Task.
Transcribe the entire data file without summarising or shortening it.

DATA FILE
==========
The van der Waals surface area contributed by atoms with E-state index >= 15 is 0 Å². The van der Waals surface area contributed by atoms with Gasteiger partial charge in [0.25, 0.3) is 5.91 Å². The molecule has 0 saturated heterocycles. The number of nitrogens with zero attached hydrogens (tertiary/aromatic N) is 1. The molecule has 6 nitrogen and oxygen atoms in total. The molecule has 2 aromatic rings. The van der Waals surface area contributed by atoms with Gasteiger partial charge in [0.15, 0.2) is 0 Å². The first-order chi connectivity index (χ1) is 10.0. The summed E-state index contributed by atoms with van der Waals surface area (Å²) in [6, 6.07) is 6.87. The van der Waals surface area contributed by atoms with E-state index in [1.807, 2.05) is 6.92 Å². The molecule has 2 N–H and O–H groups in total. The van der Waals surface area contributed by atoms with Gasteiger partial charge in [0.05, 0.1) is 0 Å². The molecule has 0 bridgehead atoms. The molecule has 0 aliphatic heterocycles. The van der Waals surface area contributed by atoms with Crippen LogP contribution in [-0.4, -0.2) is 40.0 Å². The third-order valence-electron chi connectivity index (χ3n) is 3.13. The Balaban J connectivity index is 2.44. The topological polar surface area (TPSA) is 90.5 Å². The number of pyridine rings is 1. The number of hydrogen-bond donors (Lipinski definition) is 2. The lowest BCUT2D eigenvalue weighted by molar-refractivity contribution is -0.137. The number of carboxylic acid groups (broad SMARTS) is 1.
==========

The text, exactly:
The van der Waals surface area contributed by atoms with E-state index >= 15 is 0 Å². The van der Waals surface area contributed by atoms with Gasteiger partial charge in [0.25, 0.3) is 5.91 Å². The molecule has 0 saturated heterocycles. The number of nitrogens with zero attached hydrogens (tertiary/aromatic N) is 1. The molecule has 6 nitrogen and oxygen atoms in total. The molecule has 2 aromatic rings. The van der Waals surface area contributed by atoms with Gasteiger partial charge in [0.15, 0.2) is 0 Å². The first-order chi connectivity index (χ1) is 10.0. The summed E-state index contributed by atoms with van der Waals surface area (Å²) in [6, 6.07) is 6.87. The van der Waals surface area contributed by atoms with E-state index in [1.807, 2.05) is 6.92 Å². The molecule has 2 N–H and O–H groups in total. The van der Waals surface area contributed by atoms with Gasteiger partial charge in [0.05, 0.1) is 0 Å². The molecule has 0 bridgehead atoms. The molecule has 0 aliphatic heterocycles. The van der Waals surface area contributed by atoms with Crippen LogP contribution in [-0.4, -0.2) is 40.0 Å². The third-order valence-electron chi connectivity index (χ3n) is 3.13. The Balaban J connectivity index is 2.44. The topological polar surface area (TPSA) is 90.5 Å². The number of pyridine rings is 1. The number of hydrogen-bond donors (Lipinski definition) is 2. The lowest BCUT2D eigenvalue weighted by molar-refractivity contribution is -0.137. The number of carboxylic acid groups (broad SMARTS) is 1.